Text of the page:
Is it correct to say

I have yet to believe you were dead

If I mean a past event? I mean he was dead but I still dont belive it.


1 Answer 1


It is grammatical.

But it is very very strange.

I have yet to believe...

This means I don't believe it now. I never believed it in the past. I might believe it in the future. Compare "I have yet to visit France." (I never visited France, but I might in the future). "I have yet to visit" is normal, but "I have yet to believe" is an odd expression.

... that you were dead.

"That" introduces a subordinate clause. "You were dead" is past tense, and implies that you were dead in the past, but are now alive.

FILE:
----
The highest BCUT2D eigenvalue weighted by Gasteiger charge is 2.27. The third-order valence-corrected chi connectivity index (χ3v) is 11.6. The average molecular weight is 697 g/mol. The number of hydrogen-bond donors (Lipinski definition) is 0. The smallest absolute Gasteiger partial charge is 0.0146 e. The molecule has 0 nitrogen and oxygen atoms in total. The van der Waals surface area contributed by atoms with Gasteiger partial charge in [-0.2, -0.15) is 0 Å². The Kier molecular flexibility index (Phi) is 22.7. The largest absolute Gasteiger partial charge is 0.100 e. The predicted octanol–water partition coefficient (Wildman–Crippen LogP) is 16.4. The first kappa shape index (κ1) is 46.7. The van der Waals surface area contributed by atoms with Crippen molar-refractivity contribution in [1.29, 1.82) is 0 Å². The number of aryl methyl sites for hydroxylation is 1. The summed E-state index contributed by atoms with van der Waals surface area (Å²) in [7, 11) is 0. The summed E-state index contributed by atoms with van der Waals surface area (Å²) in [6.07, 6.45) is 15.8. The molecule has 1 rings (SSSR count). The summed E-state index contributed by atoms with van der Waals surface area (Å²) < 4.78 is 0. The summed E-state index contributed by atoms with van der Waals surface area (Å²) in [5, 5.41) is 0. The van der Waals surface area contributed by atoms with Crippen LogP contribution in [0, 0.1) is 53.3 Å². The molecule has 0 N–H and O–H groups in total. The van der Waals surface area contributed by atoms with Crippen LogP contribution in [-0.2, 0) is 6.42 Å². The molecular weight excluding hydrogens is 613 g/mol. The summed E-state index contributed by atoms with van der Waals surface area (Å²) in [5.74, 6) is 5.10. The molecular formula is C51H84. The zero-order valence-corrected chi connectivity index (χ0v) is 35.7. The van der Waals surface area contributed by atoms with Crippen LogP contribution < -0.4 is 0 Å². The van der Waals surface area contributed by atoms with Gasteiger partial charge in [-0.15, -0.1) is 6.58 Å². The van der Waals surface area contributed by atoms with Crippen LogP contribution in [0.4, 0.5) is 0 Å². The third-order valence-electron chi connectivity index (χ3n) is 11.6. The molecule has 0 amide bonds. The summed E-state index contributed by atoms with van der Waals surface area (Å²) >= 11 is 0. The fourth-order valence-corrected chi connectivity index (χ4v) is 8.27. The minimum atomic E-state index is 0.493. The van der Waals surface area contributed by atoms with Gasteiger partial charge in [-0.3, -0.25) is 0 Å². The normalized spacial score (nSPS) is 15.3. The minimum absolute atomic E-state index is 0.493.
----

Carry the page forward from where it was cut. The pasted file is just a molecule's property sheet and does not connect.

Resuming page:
So this means "I don't currently believe that you died and were resurrected, but I might believe it in the future". Unless you are talking to Lazerus, I don't think you will need to say this.

I possible expression could be "I can't believe he died last night." You could use this if someone died suddenly last night, and this is surprising to you. (It is figurative language, since you can believe it. "I can't believe" is an idiom.)

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